Researchers develop MEMS accelerometer with higher sensitivity and improved noise reduction

The illustration shows a schematic image of the proposed single-axis MEMS capacitive accelerometer. Input acceleration can be sensed by monitoring the capacitance change between the proof mass and the fixed electrode. The device is realized by the multiple layers made of electroplated gold. We utilize the third (M3) and fourth (M4) layers for the spring structure, and the M4 and fifth (M5) layers for the proof mass structure. Credit: Sensors and Materials, Daisuke Yamane

A significant increase in the demand of accelerometers is expected as the market for consumer electronics, such as smartphones, and social infrastructure monitoring applications are expanding. Such miniaturized and mass-producible accelerometers are commonly developed by silicon MEMS technology where the fabrication process is well established.

In the design of accelerometers, there is a trade-off between the size reduction and the because the mechanical noise dominated by the Brownian noise is inversely proportional to the mass of the moving electrode called as proof mass. Moreover, capacitive accelerometers have sensitivity generally proportional to the accelerometer size, and thus there is also a trade-off between the size reduction and the sensitivity increase. Since high-resolution accelerometers require low noise and high sensitivity performances, it has been difficult for conventional silicon-based MEMS accelerometers to detect 1 μG level input acceleration.

Low noise and high sensitivity MEMS accelerometer

The research group consisting of researchers from Tokyo Tech and NTT Advanced Technology Corporation has previously proposed a method to downscale the proof mass size of MEMS accelerometers to less than one-tenth by using gold material. In this work, as an extension of this achievement, they have employed multi-layer metal structures to the proof mass and spring components, and developed a low-noise, high-sensitivity MEMS accelerometer.

Left; The photo shows a developed high-sensitivity MEMS Accelerometer. The Au proof mass was fabricated on a silicon die. The accelerometer was implemented in a ceramic package and wire-bonded. Right; The SEM images show the close-up views of the Au proof mass and the spring structure. The Au proof-mass structure of 22-μm thickness was successfully developed by employing the M4 and M5 layers. The serpentine spring structure was made of the M3 and M4 layers. The serpentine springs and stoppers were placed at each corner of the proof mass. Credit: Sensors and Materials, Daisuke Yamane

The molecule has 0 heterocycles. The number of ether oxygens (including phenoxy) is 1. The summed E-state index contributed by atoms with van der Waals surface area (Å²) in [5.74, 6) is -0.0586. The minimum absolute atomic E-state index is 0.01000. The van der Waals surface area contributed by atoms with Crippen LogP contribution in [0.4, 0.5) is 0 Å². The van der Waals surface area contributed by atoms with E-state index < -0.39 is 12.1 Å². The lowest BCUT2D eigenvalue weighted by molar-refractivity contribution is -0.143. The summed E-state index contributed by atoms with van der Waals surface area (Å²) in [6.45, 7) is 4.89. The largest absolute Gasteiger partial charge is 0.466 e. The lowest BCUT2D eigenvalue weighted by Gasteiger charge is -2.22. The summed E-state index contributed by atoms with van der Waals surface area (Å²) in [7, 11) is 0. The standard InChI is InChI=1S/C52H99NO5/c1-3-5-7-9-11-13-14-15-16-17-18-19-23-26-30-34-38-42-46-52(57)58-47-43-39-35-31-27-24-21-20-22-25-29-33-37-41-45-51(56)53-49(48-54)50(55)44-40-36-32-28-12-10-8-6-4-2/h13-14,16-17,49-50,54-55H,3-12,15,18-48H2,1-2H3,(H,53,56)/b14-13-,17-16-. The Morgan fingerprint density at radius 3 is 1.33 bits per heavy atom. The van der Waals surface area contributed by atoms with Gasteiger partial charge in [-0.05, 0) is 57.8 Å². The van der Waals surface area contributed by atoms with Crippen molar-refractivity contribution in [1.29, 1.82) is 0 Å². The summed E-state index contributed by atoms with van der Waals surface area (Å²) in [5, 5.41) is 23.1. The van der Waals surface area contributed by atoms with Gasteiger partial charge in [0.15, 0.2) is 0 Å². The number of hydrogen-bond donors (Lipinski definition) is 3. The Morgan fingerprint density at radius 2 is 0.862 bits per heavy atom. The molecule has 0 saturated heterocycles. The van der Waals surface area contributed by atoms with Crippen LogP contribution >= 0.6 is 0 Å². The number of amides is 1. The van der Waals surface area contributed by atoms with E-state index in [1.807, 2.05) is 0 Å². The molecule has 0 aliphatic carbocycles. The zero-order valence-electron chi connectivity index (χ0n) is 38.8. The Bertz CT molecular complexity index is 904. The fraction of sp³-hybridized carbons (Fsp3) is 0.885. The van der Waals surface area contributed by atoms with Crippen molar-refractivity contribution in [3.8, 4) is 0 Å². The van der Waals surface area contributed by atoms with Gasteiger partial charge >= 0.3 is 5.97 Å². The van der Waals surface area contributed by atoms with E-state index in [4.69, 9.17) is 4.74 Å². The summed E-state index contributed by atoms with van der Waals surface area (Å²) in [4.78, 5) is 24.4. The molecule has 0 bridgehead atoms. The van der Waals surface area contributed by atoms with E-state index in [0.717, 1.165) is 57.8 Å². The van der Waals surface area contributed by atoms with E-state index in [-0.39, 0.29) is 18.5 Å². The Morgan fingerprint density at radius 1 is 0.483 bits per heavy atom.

As shown in Fig. 1, they reduced the Brownian noise, which is inversely proportional to the proof mass, by increasing the mass per area with the use of multiple layers of gold for the proof mass structure.

Furthermore, they utilized the whole area of the 4-mm-square chip by reducing the warpage of the proof mass, which enabled them to increase the capacitance sensitivity of the accelerometer. Figure 2 shows a chip photograph and scanning electron microscope images of the developed MEMS accelerometer.

The new accelerometer has sensitivity > 100 times over previous technology, and one-tenth less noise at the same size, as shown in Fig. 3. Accordingly, the researchers confirmed that the accelerometer can detect input acceleration as low as 1 μG. The entailed semiconductor microfabrication processes and electroplating, and thus it could be possible to implement the developed MEMS structures on an integrated circuit chip. Therefore, the proposed technology would be useful to increase the resolution of miniaturized accelerometers for general purpose use.

The graph shows a comparison of Brownian noise (BN) versus capacitance sensitivity. Thanks to the high density of gold, the BN achieved in this work was more than an order of magnitude lower than those of conventional devices when compared with the same sensitivity. Furthermore, our device was fabricated by surface micromachining that would useful for miniaturization. Credit: Sensors and Materials

The could be applied to medical and healthcare technology, infrastructure monitoring, high-precision control of ultra-lightweight robots, mobile vehicle control, in places where GPS cannot be used, and space environment measurement requiring ultra-low acceleration sensing.

More information: Sensors and Materials (2019). DOI: 10.18494/SAM.2019.2122

Provided by Tokyo Institute of Technology